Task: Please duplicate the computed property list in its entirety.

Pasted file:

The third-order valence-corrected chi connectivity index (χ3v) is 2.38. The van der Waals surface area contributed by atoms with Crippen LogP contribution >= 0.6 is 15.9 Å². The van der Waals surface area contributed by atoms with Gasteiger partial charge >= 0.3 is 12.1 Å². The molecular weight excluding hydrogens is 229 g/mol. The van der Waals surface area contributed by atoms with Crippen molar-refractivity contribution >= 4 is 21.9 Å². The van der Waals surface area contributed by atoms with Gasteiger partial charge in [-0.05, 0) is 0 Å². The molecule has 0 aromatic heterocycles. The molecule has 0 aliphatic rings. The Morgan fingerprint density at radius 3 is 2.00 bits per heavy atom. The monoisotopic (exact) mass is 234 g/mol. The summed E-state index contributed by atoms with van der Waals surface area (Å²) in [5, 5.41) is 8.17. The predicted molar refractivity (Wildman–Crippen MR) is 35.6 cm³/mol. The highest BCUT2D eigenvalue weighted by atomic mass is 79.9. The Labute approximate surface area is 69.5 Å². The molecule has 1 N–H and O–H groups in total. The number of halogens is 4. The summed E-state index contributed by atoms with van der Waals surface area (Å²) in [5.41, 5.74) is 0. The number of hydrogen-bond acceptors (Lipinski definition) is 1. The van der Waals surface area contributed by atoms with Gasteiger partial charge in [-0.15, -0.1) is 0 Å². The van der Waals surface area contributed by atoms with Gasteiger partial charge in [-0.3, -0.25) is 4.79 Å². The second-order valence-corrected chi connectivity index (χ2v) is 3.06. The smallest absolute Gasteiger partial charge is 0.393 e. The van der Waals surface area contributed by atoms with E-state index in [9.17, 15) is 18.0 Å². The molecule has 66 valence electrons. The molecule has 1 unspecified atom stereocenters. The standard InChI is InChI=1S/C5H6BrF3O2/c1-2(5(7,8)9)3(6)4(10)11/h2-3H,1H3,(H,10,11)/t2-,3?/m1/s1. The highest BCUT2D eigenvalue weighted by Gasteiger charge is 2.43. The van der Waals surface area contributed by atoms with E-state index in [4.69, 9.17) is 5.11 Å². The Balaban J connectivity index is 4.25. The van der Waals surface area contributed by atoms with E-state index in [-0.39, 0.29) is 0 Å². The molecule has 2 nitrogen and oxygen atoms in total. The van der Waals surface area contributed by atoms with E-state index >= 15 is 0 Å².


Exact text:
The third-order valence-corrected chi connectivity index (χ3v) is 2.38. The van der Waals surface area contributed by atoms with Crippen LogP contribution >= 0.6 is 15.9 Å². The van der Waals surface area contributed by atoms with Gasteiger partial charge >= 0.3 is 12.1 Å². The molecular weight excluding hydrogens is 229 g/mol. The van der Waals surface area contributed by atoms with Crippen molar-refractivity contribution >= 4 is 21.9 Å². The van der Waals surface area contributed by atoms with Gasteiger partial charge in [-0.05, 0) is 0 Å². The molecule has 0 aromatic heterocycles. The molecule has 0 aliphatic rings. The Morgan fingerprint density at radius 3 is 2.00 bits per heavy atom. The monoisotopic (exact) mass is 234 g/mol. The summed E-state index contributed by atoms with van der Waals surface area (Å²) in [5, 5.41) is 8.17. The predicted molar refractivity (Wildman–Crippen MR) is 35.6 cm³/mol. The highest BCUT2D eigenvalue weighted by atomic mass is 79.9. The Labute approximate surface area is 69.5 Å². The molecule has 1 N–H and O–H groups in total. The number of halogens is 4. The summed E-state index contributed by atoms with van der Waals surface area (Å²) in [5.41, 5.74) is 0. The number of hydrogen-bond acceptors (Lipinski definition) is 1. The van der Waals surface area contributed by atoms with Gasteiger partial charge in [-0.15, -0.1) is 0 Å². The van der Waals surface area contributed by atoms with Gasteiger partial charge in [-0.3, -0.25) is 4.79 Å². The second-order valence-corrected chi connectivity index (χ2v) is 3.06. The smallest absolute Gasteiger partial charge is 0.393 e. The van der Waals surface area contributed by atoms with E-state index in [9.17, 15) is 18.0 Å². The molecule has 66 valence electrons. The molecule has 1 unspecified atom stereocenters. The standard InChI is InChI=1S/C5H6BrF3O2/c1-2(5(7,8)9)3(6)4(10)11/h2-3H,1H3,(H,10,11)/t2-,3?/m1/s1. The highest BCUT2D eigenvalue weighted by Gasteiger charge is 2.43. The van der Waals surface area contributed by atoms with E-state index in [4.69, 9.17) is 5.11 Å². The Balaban J connectivity index is 4.25. The van der Waals surface area contributed by atoms with E-state index in [-0.39, 0.29) is 0 Å². The molecule has 2 nitrogen and oxygen atoms in total. The van der Waals surface area contributed by atoms with E-state index >= 15 is 0 Å².